The IRE Resource Center is a major research library containing more than 26,000 investigative stories — both print and broadcast. These stories are searchable online or by contacting the Resource Center directly (573-882-3364573-882-3364 or email@example.com) where a researcher can help you pinpoint what you need. Browse or search the tipsheet section of our library below. Stories are not available for download but can be easily ordered by contacting the Resource Center:
The IRE Resource Center is a major research library containing more than 26,000 investigative stories — both print and broadcast.
These stories are searchable online or by contacting the Resource Center directly (573-882-3364573-882-3364 or firstname.lastname@example.org) where a researcher can help you pinpoint what you need.
Browse or search the tipsheet section of our library below. Stories are not available for download but can be easily ordered by contacting the Resource Center:
Search results for "public infrastructure" ...
There are several "high hazard" dams in Maryland which the state Department of the Environment considers unsafe and a threat to public safety. Some of these dams are in imminent danger of failing. A "high hazard" dam indicates that a collapse would cause loss of life and damage to residential, industrial or agricultural areas, public utilities and infrastructure. The story detailed lax enforcement of rules and regulations when a dam owner is told by state inspectors to fix problems.
Vmyths.com reports on the U.S. government's "panicked approach" to computer security before and after September 11th, 2001. The articles look at "plagiarism and other shenanigans" in the FBI's National Infrastructure Protection Center, the role of the National Security Council in giving computer virus technology to the Chinese government, an examination of the attempt to limit FOIA in the name of computer security, and an effort to keep the trials of hackers away from public scrutiny.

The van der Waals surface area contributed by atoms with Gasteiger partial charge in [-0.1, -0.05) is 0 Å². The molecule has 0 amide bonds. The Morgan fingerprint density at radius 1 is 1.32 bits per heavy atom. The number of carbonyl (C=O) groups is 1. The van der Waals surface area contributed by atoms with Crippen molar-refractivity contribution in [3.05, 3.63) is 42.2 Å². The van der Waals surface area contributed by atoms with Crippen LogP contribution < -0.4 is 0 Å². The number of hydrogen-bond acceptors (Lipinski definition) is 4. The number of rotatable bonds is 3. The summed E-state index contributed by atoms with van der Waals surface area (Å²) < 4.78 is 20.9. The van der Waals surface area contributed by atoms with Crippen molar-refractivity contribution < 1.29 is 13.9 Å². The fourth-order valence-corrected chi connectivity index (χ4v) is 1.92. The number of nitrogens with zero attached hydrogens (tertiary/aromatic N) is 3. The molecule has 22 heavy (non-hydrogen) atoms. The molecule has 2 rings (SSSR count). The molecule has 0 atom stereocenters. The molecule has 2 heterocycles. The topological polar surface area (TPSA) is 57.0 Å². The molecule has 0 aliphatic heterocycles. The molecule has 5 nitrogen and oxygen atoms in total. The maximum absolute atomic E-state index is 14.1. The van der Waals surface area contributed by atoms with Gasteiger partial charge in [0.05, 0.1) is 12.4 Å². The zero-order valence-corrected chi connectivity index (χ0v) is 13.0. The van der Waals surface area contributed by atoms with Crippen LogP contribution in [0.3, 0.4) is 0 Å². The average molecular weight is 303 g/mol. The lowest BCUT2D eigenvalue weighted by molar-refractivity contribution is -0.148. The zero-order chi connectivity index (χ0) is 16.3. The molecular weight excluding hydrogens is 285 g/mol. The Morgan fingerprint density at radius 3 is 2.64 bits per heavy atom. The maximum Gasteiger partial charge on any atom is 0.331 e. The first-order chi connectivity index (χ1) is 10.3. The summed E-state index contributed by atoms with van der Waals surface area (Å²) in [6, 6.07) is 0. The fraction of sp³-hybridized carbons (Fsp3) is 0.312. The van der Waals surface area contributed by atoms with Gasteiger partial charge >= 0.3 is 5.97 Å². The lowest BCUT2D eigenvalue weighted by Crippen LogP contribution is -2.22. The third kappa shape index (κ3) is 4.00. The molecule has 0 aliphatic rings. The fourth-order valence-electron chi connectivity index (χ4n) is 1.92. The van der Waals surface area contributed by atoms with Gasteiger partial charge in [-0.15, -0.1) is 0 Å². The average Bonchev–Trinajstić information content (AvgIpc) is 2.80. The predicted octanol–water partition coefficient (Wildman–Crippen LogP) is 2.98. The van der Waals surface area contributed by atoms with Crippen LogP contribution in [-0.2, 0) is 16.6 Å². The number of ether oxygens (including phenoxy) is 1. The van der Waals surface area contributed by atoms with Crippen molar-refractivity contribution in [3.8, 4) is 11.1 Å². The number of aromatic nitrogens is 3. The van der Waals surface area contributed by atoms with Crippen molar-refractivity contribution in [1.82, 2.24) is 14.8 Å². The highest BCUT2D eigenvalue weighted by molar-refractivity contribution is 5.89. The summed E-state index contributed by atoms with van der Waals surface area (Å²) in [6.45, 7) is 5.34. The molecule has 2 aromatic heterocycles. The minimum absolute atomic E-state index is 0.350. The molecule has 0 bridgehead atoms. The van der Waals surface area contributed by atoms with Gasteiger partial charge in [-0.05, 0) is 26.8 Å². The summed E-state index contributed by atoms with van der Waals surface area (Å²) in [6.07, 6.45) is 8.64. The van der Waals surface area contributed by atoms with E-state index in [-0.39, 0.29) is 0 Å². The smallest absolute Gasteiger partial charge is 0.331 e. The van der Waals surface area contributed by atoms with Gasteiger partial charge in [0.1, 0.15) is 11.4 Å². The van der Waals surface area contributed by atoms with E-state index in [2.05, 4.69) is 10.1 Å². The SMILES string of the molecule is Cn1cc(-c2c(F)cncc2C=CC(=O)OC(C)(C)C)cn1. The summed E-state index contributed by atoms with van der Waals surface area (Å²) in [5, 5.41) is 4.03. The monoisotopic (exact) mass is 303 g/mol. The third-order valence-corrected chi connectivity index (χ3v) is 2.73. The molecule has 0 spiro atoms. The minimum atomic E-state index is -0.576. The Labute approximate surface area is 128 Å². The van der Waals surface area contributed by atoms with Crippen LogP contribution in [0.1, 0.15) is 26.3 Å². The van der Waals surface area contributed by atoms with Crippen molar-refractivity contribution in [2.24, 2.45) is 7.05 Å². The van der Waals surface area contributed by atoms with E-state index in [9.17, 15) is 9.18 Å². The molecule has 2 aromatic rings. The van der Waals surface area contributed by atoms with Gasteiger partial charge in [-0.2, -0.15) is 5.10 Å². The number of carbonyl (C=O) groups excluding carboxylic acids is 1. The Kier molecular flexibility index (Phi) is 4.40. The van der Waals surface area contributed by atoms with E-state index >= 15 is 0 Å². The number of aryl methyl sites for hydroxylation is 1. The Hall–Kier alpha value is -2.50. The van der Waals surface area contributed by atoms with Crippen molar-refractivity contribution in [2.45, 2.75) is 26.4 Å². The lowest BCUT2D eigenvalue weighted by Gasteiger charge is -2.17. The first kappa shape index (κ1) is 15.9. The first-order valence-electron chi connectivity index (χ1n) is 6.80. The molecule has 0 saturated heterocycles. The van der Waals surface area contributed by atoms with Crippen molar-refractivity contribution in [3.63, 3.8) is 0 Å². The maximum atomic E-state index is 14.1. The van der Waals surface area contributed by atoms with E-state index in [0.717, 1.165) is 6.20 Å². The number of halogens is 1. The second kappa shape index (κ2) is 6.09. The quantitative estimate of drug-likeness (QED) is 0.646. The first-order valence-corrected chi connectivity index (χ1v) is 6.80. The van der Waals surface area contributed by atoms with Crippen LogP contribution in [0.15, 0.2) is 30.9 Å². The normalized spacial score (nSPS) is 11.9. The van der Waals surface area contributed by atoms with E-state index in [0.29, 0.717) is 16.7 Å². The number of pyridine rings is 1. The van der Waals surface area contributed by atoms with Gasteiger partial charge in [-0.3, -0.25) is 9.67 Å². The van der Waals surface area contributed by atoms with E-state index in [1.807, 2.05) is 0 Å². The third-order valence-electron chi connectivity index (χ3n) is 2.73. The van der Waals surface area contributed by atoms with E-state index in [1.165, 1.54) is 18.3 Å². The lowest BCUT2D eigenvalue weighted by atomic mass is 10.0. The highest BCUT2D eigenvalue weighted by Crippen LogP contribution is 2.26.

Chicago Reporter looks at how "$780 million was doled out of Illinois over the past two years." The money was portion of the $12-billion Illinois Fund for Infrastructure, Roads, Schools and Transportation (FIRST), the story reveals. The millions were given to political party leaders to spend on projects aimed to boost legislators in politically vulnerable districts. Lawmakers in white districts received more than those in black and Latino districts, the publication reports. A major finding is that, at the time when Illinois entered a fiscal crisis, the "decisions about who got the money and for what projects were settled behind closed doors, without public oversight."
Forbes Magazine reports on the true costs of government controlled water utilities. "In privatizing its water supply, the U.S. lags behind Europe, but this may change as evidence mounts about the relative inefficiency of public water," Forbes reports. Higher government salaries and more employees per customer are cited as reasons government controlled water cost more.
Under Mayor Bob Lanier, the city of Houston invested more than $4 billion in various infrastructure rebuilding programs administered through the Public Works and Engineering Department. Armed with a virtual blank check, the department spent freely - with little attention to fiscal or ethical propriety.
Boston Magazine discloses how the Big Dig, the largest public works infrastructure project in American history, became rife with political deals, conflicts of interests and questionable accounting practices, leaving an embarrassing mess for all of the key figures, a still uncompleted project and possible indictments for the formerly charmed head of the project July 1994.
A four-month SFBG investigation concluded that the city of San Francisco is wasting money on a contract with Bechtel Infrastructure Corporation to help manage reconstruction of the city's water system. The story looks at the problems of privatization.